Modern history is studded with stories of scientists who have made valuable contributions to understanding and improving public health. Leslie Schulz, who has served as Executive Dean of the College of Health and Human Services since 2007, has already made a big impact. As a leading researcher into the causes of Type 2 diabetes among Pima Indians, Schulz and her research team found compelling evidence that the disease's development is determined more by environmental factors—such as diet and activity levels—than genetic susceptibility. That finding, however, was the result of more than a decade of work on a long-term National Institute for Health-funded research project. For Schulz, her involvement with the project began in 1990 in a remote Mexican village.
"There were Pima Indians in two totally different environments—Mexico and Arizona—and nobody had ever determined whether the Mexican Pima had diabetes or not," said Schulz. "A group of us researchers drove, on a road that had just opened, to this little community, not having a clue as to what we would find. After a small pilot project, it appeared that the Mexican Pima didn't have diabetes. Afterward, I applied for funding to compare the Pima who live in that community to the local non-Pima, and then to the Pima in Arizona. Then we had two groups who were genetically the same in different environments and two groups who were genetically different in the same environment."
In an opportunity that is often rare for public health researchers, Schulz was able to study two genetically identical groups of people who lived in completely different environments. The Mexican Pima lived in a remote region of the country that was almost completely untouched by modern civilization, while the Pima Indians of Arizona were frequently exposed to all the trappings—good and bad—of life in the United States. After years of research, Schulz and her team were ultimately able to determine that environmental factors played the largest role in the development of Type 2 diabetes, which means that the disease is largely preventable—even among populations that are genetically susceptible.
Following that powerful discovery, Schulz now has another opportunity to break new research barriers: fifteen years after the Mexican Pima were introduced to roads, the modern world has become more and more part of their lives. Beginning this summer, she will be directing another research team that heads back to Mexico to study the effects of a changing environment on a population, and to provide health care to that same group of people.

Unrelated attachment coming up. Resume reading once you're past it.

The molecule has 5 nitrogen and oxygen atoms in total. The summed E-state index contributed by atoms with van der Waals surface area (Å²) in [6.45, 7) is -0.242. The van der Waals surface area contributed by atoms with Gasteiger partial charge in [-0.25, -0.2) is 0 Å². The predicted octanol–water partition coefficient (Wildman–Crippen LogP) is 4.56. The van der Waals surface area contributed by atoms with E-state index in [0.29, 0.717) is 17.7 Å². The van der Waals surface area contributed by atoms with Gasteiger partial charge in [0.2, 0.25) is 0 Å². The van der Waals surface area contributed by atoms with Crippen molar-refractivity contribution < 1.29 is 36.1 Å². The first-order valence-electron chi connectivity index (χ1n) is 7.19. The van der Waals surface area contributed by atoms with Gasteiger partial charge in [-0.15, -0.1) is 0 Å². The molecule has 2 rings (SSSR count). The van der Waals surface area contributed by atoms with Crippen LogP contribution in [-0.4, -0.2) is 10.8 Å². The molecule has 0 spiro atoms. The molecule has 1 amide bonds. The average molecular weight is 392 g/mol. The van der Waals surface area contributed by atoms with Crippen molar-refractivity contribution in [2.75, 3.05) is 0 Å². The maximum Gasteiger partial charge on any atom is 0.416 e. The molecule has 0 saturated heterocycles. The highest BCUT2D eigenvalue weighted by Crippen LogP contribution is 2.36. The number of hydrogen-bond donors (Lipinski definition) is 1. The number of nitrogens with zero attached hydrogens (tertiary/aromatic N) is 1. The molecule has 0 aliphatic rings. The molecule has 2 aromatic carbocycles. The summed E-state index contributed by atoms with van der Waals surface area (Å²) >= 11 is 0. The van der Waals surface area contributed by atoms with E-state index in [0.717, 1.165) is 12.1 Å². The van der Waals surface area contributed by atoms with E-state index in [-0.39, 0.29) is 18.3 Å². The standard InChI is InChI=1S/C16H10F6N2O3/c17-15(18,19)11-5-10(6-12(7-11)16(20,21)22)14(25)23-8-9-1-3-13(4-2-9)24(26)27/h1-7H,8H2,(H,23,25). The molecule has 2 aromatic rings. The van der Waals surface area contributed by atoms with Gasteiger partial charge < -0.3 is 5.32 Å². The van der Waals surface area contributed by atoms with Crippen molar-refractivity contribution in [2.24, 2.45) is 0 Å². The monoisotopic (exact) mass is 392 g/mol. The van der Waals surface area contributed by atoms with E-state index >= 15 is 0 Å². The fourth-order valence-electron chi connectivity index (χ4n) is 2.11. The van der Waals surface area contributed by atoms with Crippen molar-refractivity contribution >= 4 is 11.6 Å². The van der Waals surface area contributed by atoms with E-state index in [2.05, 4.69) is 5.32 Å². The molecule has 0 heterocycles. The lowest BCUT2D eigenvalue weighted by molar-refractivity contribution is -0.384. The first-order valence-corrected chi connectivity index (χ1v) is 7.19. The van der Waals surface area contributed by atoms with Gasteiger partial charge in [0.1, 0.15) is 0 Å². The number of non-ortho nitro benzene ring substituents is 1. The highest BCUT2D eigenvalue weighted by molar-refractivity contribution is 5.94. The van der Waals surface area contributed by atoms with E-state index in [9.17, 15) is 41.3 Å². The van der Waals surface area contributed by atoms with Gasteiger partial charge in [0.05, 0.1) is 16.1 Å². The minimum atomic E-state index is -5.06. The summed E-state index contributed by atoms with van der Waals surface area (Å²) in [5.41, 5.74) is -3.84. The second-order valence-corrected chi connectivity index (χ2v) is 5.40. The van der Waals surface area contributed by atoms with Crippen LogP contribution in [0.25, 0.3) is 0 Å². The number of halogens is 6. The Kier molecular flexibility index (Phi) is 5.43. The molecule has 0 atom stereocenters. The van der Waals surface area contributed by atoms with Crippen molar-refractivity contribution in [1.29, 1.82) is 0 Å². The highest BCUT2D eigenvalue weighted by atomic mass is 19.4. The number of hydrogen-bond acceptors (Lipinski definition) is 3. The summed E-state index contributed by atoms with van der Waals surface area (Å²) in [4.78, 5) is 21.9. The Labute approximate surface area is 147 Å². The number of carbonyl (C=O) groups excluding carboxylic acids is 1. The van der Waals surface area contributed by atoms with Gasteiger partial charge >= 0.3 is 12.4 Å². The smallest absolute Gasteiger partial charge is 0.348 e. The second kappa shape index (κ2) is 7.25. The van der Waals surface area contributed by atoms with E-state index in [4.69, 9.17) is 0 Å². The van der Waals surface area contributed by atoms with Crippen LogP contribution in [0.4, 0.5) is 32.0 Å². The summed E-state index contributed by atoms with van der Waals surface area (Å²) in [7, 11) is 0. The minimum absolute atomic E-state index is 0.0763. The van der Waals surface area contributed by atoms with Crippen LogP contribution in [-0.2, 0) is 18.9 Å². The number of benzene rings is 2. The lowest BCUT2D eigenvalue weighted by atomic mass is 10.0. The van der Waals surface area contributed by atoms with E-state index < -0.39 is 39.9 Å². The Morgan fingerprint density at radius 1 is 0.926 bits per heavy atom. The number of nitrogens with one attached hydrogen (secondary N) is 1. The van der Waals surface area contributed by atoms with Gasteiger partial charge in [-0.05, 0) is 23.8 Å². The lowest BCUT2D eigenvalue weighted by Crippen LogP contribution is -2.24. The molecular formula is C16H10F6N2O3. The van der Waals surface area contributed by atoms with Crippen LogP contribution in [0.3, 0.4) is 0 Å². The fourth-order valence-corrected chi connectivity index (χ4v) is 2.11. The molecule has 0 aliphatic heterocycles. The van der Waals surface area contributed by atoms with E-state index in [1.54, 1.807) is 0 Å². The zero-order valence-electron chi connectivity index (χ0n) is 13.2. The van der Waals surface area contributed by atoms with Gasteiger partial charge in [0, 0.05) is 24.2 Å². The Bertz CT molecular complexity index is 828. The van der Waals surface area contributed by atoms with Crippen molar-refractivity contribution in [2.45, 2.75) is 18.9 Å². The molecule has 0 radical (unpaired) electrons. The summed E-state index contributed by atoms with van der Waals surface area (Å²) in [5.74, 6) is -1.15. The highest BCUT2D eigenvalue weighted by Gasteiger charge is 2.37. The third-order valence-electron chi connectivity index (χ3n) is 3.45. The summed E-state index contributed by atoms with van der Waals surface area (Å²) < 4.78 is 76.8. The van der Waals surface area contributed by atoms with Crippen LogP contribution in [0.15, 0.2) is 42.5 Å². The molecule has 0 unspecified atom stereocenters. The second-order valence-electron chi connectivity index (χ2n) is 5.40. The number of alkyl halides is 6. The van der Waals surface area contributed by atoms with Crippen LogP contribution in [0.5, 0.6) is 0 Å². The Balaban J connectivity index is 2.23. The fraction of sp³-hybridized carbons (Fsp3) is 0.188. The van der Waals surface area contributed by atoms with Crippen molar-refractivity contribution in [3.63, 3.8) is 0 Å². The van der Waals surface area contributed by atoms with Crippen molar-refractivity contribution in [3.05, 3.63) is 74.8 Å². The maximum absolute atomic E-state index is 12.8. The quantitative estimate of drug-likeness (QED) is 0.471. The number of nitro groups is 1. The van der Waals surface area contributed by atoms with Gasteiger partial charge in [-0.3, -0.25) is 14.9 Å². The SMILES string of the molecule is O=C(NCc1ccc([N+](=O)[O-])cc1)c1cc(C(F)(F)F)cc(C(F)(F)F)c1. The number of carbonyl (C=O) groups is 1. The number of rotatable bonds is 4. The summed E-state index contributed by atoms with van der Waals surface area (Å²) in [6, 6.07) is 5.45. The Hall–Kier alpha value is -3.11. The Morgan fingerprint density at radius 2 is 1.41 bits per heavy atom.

"This will be the first time that anyone has ever followed the same population in the same location through an environmental change," says Schulz. "It is really a very unique opportunity. The community seems very, very welcoming, they like us there—we're actually providing a medical service that they wouldn't have otherwise. We make sure that every person who is diagnosed has access to medication. And, hopefully, a year from now, we'll be able to determine the impact on genetically susceptible people versus those who are not susceptible when particular changes take place in the environment."
As part of the new research opportunity, her team includes faculty from Northern Arizona University for the first time. This addition, says Schulz, will make for some very beneficial changes to the scope of the project.
"Our team now includes Cruz Begay, who is a Pima Indian, and an Assistant Professor in the Department of Health Sciences," Schulz says, "In over 40 years of studying the Arizona Pima, there has never been a Pima investigator on this project, until now. She brings such a different perspective, and I'm very excited about that. Jennifer Klaus, who is an Assistant Professor in Dental Hygiene, will also be incorporating an oral health component into this project that has never been there before."
Schulz's passion for trying to improve the lives of the Native American population is also evident in her work at Northern Arizona University. One of Schulz's key strategic goals for the College of Health and Human Services is to expand the range of health profession opportunities available to Native American students.
"One of my major goals when I came here was to make the College of Health and Human Services the premier institution for educating Native American health professionals," says Schulz. "I've served in a number of different places that have served Native Americans, have worked with the Pima Indians for the past 20 years, and have seen the health care needs that Native Americans have. It's been a focus of what I've been doing for a long time."
Ultimately, Schulz hopes her work, both as a researcher and as Executive Dean of the College of Health and Human Services, can serve as an example to those she now seeks to mentor.
"The thing that excites me most is getting students and faculty excited about the types of research I do. I love interacting with them, and seeing them get excited about research possibilities. Maybe 15 years from now, those students and faculty will be the ones doing the follow-up research."